I looked at the baseball standings in today’s paper and saw that the team I grew up with, the team that taught me what fandom really is, the team that showed me the highs and lows that are mirrored in all aspects of life, is doing really badly.
The Minnesota Twins are not only the worst team in the American League Central, they are the worst team in the American League and, alas, the worst team in baseball.
But that’s okay. I’m still rooting for them, as any good fan would do. I’ve been through the glory years of 1987 and 1991 with the Twins and the lean years of the mid 70s and 80s. You don’t dump a team when they are besieged in trouble. And you don’t jump on the bandwagon and root for them if they win, unless you're a Red Sox fan.
The Twins were the first team I became conscious of when I learned of baseball. My family moved to northern Minnesota in 1966, a year after the Twins lost to the L.A. Dodgers in the seven-game World Series. I was a mere child of six when I became interested in the game.
I was entranced by the Twins’ old logo of two big baseball playing guys shaking hands across the Mississippi River. The guys represented Minneapolis and St. Paul, but I recognized the shape of the state in the logo and knew I lived near the notch in the northern edge.
My father and I watched Twins’ games on television and I learned both the strategy of baseball and the characteristics of the players. I loved Harmon Killebrew for his home run power, but also because his initials are the inverse of mine and we share the same birthday.
I lived in Minnesota for only eight years before my family moved to Arkansas. I stayed in the state for less than 20 percent of my life, but it stayed in me. I learned to speak there and carried the “You betcha” Fargo-like accent for years. I still say words differently at times; I catch myself saying “oot” for “out.”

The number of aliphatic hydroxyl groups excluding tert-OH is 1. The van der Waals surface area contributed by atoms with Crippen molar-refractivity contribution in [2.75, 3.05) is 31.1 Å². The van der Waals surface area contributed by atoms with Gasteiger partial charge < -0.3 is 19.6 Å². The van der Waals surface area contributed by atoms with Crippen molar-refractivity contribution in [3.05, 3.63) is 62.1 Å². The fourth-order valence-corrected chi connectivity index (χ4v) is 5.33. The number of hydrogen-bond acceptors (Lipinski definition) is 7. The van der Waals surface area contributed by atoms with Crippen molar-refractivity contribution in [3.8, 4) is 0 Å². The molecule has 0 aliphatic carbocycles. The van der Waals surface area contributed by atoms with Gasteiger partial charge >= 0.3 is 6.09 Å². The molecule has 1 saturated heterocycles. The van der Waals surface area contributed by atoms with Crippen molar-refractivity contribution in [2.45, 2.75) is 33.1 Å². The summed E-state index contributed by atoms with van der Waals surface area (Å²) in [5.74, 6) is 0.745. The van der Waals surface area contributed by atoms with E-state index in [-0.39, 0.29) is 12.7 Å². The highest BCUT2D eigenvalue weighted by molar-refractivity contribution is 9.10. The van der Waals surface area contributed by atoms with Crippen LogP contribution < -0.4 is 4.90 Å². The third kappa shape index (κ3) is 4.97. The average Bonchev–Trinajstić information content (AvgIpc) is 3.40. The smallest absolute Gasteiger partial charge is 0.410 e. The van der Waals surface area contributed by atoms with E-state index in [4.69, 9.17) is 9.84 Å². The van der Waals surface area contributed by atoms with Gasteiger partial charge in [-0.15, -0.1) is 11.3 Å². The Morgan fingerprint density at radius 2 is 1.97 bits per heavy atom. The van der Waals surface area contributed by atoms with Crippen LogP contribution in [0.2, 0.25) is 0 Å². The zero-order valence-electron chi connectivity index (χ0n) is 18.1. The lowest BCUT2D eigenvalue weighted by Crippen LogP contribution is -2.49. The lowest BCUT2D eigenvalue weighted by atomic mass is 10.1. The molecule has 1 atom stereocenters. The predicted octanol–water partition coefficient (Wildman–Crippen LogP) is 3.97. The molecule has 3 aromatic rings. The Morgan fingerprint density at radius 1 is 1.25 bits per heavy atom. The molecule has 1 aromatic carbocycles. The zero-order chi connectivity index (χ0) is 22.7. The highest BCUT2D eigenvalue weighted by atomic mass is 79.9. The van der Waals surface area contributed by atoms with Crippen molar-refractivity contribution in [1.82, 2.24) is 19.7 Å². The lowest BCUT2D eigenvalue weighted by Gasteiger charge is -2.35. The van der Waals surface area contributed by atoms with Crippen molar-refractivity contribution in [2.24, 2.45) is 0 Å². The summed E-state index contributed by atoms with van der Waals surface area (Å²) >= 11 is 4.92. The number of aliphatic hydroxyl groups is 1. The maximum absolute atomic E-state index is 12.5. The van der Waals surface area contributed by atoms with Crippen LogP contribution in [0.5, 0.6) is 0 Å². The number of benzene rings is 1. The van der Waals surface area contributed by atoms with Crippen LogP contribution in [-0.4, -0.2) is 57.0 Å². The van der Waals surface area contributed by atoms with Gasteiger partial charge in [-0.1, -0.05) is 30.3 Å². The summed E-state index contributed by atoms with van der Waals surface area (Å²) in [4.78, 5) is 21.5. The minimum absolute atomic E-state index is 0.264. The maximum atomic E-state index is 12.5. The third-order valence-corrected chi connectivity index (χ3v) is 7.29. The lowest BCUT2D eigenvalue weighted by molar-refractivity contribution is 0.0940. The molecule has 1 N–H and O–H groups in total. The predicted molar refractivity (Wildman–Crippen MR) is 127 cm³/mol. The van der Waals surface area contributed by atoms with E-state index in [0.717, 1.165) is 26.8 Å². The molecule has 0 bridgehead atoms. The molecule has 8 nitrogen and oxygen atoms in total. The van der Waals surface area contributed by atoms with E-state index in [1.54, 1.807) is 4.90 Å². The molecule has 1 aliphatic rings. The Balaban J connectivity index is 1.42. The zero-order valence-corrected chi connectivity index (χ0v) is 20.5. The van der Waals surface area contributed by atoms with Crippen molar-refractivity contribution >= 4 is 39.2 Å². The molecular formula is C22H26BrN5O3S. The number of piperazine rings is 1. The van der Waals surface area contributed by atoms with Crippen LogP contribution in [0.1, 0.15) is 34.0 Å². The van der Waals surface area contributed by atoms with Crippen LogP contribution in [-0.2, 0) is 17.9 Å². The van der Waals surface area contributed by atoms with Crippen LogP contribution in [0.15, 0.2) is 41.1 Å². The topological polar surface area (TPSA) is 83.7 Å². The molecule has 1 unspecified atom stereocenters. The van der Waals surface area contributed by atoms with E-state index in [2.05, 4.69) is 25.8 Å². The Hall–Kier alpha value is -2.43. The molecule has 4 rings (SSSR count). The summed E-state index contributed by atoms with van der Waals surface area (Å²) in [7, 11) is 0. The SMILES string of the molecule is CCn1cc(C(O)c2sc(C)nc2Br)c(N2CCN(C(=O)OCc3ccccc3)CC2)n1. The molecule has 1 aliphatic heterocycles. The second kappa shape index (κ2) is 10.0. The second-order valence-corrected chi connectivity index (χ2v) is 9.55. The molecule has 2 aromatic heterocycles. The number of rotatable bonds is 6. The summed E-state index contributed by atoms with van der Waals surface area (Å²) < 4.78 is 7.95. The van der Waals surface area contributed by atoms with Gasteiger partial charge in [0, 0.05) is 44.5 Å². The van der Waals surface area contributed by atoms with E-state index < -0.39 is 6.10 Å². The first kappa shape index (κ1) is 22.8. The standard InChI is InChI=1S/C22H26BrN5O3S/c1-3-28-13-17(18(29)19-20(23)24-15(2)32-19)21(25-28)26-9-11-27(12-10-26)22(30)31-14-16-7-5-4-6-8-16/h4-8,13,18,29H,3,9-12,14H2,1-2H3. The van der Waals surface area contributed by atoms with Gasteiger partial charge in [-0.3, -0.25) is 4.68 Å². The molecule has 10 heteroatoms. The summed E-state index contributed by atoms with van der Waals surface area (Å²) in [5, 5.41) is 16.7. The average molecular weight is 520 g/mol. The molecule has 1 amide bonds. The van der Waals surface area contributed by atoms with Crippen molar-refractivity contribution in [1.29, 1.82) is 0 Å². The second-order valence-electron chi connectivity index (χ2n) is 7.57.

Maybe the fandom comes from being a Minnesota native. There’s the subdued emotions, the muted evaluations of everything. The Twins win the World Series in 1991, which many consider the best Series ever, and the true Minnesotan will say, ‘Yeah, that was a pretty good one, there.”
So, maybe the attraction for the Twins comes from a deeper love to the state, or to my upbringing there. And the support I still have for the team is also an acknowledgment of the appreciation of how Minnesota helped shape me.
And maybe fans of other teams, say, Cleveland, Detroit, Seattle, feel the same way for their teams. Do we root for a team because we like the players or because it was such an integral part of our growing up?
My Minnesota years are remembered by my grade school friends, the college where my dad taught, the winters and of watching the Twins on television in the summer.
So, the Twins are doing pretty poorly this year. But the lesson here is that you hang on to your team through good and bad. You grasp onto the deeper meaning of what being a fan is. It’s not just wins and losses. It’s the meaning of growing up.
The Twins will back again. Remember in 1990, they were the second worst team in the league. A year later they won the World Series.
Oh, they’ll be back, you betcha.